Northern Quarter shop prevented from selling late-night alcohol from a hatch in Manchester
A licensing boss at the council claimed serving alcohol until 1am from a hatch is ‘no more responsible than a vending machine in Piccadilly Gardens’.
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A Northern Quarter shop which wanted to sell alcohol 24 hours a day has been refused a late-night licence after being likened to a ‘vending machine’ for anti-social behaviour hotspot Piccadilly Gardens at a town hall hearing.
Manchester Mini Market in Oldham Street will not be allowed to serve alcohol from a hatch between the hours of 11pm and 1am, a licensing panel has ruled.
Licence holder Joan Mary McGuire had originally asked for permission to sell booze for 24 hours a day, but she agreed with police to reduce this request.
However, Manchester city council’s licensing department was still concerned.
Why was the council worried?
Licensing out of hours officer Ben Moran said serving alcohol until 1am from a hatch is ‘no more responsible than a vending machine in Piccadilly Gardens’.
He said: “Customers would be able to buy half litre single cans of half strength cider or special brew and partake in a chorus of intoxicated street drinking in and around Piccadilly Gardens and Back Piccadilly.
“Once their customer walks five yards away from their premises and cracks open their can or bottle, there is little that we can do to rectify the issue of street drinking and subsequent anti-social behaviour and nuisance this results in.”
Mr Moran described Piccadilly Gardens as a ‘hotspot for anti-social behaviour and disorder’, referring to recent reports of youths ‘throwing bottles up in air in some kind of game’, leaving a ‘large amount’ of broken glass in the area.
He spoke of 10 planned operations to tackle anti-social behaviour undertaken by the council together with Greater Manchester Police at the end of last year.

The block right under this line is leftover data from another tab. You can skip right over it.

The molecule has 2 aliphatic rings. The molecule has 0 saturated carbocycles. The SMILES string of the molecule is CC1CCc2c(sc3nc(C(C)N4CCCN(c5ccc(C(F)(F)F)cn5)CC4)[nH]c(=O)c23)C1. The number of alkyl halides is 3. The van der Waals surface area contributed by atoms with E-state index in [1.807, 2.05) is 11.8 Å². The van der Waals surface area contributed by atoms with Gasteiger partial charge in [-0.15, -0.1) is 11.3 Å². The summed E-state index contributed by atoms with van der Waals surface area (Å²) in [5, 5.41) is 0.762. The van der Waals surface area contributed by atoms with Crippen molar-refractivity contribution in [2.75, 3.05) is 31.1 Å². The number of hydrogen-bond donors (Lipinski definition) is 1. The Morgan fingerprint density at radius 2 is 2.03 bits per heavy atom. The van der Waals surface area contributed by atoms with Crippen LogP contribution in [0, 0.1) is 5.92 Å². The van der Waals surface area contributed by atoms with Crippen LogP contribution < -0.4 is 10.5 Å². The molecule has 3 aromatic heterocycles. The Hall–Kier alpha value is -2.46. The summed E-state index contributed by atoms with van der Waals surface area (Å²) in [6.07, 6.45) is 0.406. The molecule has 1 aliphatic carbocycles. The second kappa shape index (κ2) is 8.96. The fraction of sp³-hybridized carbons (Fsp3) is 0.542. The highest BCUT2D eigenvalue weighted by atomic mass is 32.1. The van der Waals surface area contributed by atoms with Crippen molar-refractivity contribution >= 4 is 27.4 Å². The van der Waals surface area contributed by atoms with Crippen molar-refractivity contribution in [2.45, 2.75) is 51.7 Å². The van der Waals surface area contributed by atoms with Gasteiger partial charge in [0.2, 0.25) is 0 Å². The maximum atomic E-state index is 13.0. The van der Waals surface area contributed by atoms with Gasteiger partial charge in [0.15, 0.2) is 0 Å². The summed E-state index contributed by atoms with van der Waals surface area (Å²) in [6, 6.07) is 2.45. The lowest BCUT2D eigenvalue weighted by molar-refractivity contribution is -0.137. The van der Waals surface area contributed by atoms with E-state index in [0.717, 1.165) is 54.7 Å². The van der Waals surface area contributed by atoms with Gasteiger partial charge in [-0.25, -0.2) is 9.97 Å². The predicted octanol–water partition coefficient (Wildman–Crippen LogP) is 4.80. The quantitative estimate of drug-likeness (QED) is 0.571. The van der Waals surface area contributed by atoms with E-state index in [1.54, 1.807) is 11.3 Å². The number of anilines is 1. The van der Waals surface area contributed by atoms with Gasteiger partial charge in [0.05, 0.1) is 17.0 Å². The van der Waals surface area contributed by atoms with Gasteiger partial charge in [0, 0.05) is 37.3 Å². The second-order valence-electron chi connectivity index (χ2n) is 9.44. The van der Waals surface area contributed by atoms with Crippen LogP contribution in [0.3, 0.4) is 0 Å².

But Ms McGuire told the licensing panel that the shop has not had any problems.
She said: “We don’t have any problems at our shop. We don’t sell the strong beers that he’s talking about. Bottled beers we don’t sell after a certain time anyway.
“There’s other shops around like Morrisons and Tesco that they buy from – it’s not necessarily from us.
“I just feel it’s being pointed at us because we’re not Tesco or Morrisons.”
However, Ms McGuire failed to list the four licensing objectives when questioned by Moran who said his concerns had not been alleviated during the hearing.
Labour councillor Paul Andrews, who chaired the Licensing Sub-Committee Hearing Panel on Tuesday (29 March), revealed that the request was refused.
He said: “Having listened to what’s been said today and reading the application, one thing that’s come across to us quite clearly is your lack of understanding of the four licensing objectives and there’s actually nothing in your application that would actually protect those licensing objectives.
“We have decided to refuse this application today on the grounds of lack of understanding of the four licensing objectives and not having any conditions on the licence which would protect them.”
The amended premises licence variation application was refused by the panel.